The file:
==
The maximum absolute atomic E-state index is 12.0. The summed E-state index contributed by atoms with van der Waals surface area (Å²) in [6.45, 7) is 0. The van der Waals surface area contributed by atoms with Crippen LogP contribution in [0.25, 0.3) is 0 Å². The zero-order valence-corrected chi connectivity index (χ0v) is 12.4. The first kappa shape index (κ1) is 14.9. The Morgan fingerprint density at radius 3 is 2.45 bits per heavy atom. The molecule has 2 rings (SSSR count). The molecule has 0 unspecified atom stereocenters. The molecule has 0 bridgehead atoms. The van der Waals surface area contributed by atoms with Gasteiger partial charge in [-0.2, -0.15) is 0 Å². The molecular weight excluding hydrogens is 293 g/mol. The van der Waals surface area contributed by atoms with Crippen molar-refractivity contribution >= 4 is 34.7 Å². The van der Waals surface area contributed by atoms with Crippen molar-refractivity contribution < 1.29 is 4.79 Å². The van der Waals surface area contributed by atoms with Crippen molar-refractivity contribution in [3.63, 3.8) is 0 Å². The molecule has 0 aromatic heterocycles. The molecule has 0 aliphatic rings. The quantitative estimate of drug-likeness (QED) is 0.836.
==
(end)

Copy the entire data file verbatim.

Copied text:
The maximum absolute atomic E-state index is 12.0. The summed E-state index contributed by atoms with van der Waals surface area (Å²) in [6.45, 7) is 0. The van der Waals surface area contributed by atoms with Crippen LogP contribution in [0.25, 0.3) is 0 Å². The zero-order valence-corrected chi connectivity index (χ0v) is 12.4. The first kappa shape index (κ1) is 14.9. The Morgan fingerprint density at radius 3 is 2.45 bits per heavy atom. The molecule has 2 rings (SSSR count). The molecule has 0 unspecified atom stereocenters. The molecule has 0 bridgehead atoms. The van der Waals surface area contributed by atoms with Gasteiger partial charge in [-0.2, -0.15) is 0 Å². The molecular weight excluding hydrogens is 293 g/mol. The van der Waals surface area contributed by atoms with Crippen molar-refractivity contribution >= 4 is 34.7 Å². The van der Waals surface area contributed by atoms with Crippen molar-refractivity contribution < 1.29 is 4.79 Å². The van der Waals surface area contributed by atoms with Crippen molar-refractivity contribution in [3.63, 3.8) is 0 Å². The molecule has 0 aromatic heterocycles. The molecule has 0 aliphatic rings. The quantitative estimate of drug-likeness (QED) is 0.836.